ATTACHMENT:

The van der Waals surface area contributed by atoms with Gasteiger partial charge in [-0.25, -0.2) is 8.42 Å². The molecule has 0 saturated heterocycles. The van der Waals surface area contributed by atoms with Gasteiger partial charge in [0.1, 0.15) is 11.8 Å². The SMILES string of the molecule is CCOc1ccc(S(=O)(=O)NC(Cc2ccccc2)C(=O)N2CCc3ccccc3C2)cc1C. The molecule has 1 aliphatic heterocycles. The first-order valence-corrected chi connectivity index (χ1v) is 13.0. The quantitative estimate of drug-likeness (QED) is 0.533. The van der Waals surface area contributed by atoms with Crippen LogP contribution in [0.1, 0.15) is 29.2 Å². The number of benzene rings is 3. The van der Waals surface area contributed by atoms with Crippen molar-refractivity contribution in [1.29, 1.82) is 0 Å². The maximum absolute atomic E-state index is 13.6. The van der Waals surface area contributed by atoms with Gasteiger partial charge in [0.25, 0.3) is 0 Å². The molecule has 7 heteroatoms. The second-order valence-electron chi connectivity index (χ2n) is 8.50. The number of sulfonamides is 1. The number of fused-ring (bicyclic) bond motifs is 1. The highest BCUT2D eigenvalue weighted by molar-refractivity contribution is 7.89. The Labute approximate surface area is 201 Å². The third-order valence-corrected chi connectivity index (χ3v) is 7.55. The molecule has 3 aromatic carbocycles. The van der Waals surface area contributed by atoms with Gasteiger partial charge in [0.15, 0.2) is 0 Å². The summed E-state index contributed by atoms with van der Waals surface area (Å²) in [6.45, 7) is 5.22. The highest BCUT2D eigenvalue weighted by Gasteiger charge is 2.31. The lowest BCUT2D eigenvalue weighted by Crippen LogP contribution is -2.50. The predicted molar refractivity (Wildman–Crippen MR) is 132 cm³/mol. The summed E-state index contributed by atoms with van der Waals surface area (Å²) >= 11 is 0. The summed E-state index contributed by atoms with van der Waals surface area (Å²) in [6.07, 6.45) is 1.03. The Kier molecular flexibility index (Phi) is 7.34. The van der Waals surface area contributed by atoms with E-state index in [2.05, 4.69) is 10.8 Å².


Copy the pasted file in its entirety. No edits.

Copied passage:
The van der Waals surface area contributed by atoms with Gasteiger partial charge in [-0.25, -0.2) is 8.42 Å². The molecule has 0 saturated heterocycles. The van der Waals surface area contributed by atoms with Gasteiger partial charge in [0.1, 0.15) is 11.8 Å². The SMILES string of the molecule is CCOc1ccc(S(=O)(=O)NC(Cc2ccccc2)C(=O)N2CCc3ccccc3C2)cc1C. The molecule has 1 aliphatic heterocycles. The first-order valence-corrected chi connectivity index (χ1v) is 13.0. The quantitative estimate of drug-likeness (QED) is 0.533. The van der Waals surface area contributed by atoms with Crippen LogP contribution in [0.1, 0.15) is 29.2 Å². The number of benzene rings is 3. The van der Waals surface area contributed by atoms with Crippen molar-refractivity contribution in [1.29, 1.82) is 0 Å². The maximum absolute atomic E-state index is 13.6. The van der Waals surface area contributed by atoms with Gasteiger partial charge in [0.25, 0.3) is 0 Å². The molecule has 7 heteroatoms. The second-order valence-electron chi connectivity index (χ2n) is 8.50. The number of sulfonamides is 1. The number of fused-ring (bicyclic) bond motifs is 1. The highest BCUT2D eigenvalue weighted by molar-refractivity contribution is 7.89. The Labute approximate surface area is 201 Å². The third-order valence-corrected chi connectivity index (χ3v) is 7.55. The molecule has 3 aromatic carbocycles. The van der Waals surface area contributed by atoms with Gasteiger partial charge in [0.15, 0.2) is 0 Å². The summed E-state index contributed by atoms with van der Waals surface area (Å²) in [6.45, 7) is 5.22. The highest BCUT2D eigenvalue weighted by Gasteiger charge is 2.31. The lowest BCUT2D eigenvalue weighted by Crippen LogP contribution is -2.50. The predicted molar refractivity (Wildman–Crippen MR) is 132 cm³/mol. The summed E-state index contributed by atoms with van der Waals surface area (Å²) >= 11 is 0. The summed E-state index contributed by atoms with van der Waals surface area (Å²) in [6.07, 6.45) is 1.03. The Kier molecular flexibility index (Phi) is 7.34. The van der Waals surface area contributed by atoms with E-state index in [2.05, 4.69) is 10.8 Å².